A subdural hematoma is a buildup of blood between the layers of tissue that cover the brain. The blood collects under the layer closest to the skull. (This layer is called the dura.) The bleeding is most often caused by a head injury, but there can be other causes. In a young child, even a minor injury can lead to a subdural hematoma.
The buildup of blood inside the skull can put pressure on a child's brain. This may cause symptoms, such as a severe headache, confusion, or seizures.
There are two kinds of hematomas: acute and chronic.
Your child may have had a test such as a CT scan or MRI. The doctor may also have done a test to check the pressure inside your child's skull.
Bleeding inside the skull may get worse over time. So it is very important to pay attention to your child's symptoms. And be sure your child sees a doctor for follow-up testing.
In some cases, treatment is needed to remove the blood. This helps relieve the pressure on the brain. The doctor may make one or two small holes in the skull. For a large hematoma, the doctor may need to remove a piece of the skull.
Your child may not need treatment if the buildup of blood is small and is not causing symptoms.
If your child takes aspirin or some other blood thinner, he or she may need to stop taking it. The doctor may give your child treatment to undo the effects of the blood thinner. This can help prevent more bleeding in the skull.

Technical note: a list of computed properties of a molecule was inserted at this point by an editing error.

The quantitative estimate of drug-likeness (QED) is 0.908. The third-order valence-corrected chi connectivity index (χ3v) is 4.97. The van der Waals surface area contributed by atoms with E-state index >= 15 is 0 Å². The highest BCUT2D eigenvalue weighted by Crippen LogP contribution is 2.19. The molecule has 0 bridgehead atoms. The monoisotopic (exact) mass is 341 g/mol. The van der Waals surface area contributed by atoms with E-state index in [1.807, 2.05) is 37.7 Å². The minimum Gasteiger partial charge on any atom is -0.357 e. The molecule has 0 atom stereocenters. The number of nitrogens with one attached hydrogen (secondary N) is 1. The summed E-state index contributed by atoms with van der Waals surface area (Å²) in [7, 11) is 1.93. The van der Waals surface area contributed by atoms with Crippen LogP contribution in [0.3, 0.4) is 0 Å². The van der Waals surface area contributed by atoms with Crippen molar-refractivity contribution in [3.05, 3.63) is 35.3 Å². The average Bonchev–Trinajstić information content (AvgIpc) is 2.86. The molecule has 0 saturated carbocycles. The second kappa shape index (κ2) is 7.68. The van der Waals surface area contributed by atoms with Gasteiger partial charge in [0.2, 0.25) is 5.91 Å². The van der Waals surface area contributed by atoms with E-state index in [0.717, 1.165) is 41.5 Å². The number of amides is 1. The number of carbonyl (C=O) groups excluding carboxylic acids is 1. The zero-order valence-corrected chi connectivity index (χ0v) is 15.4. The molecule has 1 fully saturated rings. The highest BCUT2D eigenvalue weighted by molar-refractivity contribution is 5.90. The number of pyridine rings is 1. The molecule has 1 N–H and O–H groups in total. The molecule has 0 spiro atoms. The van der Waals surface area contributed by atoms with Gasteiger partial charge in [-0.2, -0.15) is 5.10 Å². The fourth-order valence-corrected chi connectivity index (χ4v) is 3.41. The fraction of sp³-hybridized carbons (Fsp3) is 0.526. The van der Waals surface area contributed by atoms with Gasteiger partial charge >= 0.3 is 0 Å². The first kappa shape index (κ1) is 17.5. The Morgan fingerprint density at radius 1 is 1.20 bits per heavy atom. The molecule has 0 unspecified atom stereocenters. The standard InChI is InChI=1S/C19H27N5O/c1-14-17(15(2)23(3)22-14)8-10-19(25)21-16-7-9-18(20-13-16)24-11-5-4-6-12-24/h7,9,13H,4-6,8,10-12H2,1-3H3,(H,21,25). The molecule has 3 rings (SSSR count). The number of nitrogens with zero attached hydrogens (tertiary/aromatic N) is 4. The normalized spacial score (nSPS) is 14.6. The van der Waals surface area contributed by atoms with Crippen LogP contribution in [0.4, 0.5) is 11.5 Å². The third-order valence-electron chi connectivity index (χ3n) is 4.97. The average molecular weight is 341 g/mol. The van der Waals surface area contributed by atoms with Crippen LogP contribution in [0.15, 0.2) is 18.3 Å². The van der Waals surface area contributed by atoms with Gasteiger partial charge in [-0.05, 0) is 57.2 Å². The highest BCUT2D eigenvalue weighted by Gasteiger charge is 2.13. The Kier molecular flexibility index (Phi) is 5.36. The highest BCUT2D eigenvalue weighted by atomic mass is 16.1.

The doctor has checked your child carefully, but problems can develop later. If you notice any problems or new symptoms, get medical treatment right away.
Follow-up care is a key part of your child's treatment and safety. Be sure to make and go to all appointments, and call your doctor or nurse call line if your child is having problems. It's also a good idea to know your child's test results and keep a list of the medicines your child takes.
Call 911 anytime you think your child may need emergency care. For example, call if:
Call your doctor now or seek immediate medical care if:
Watch closely for changes in your child's health, and be sure to contact your doctor if:
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Current as of: June 4, 2018
E. Gregory Thompson, MD - Internal Medicine
& Martin J. Gabica, MD - Family Medicine & Kathleen Romito, MD - Family Medicine & William H. Blahd, Jr., MD, FACEP - Emergency Medicine
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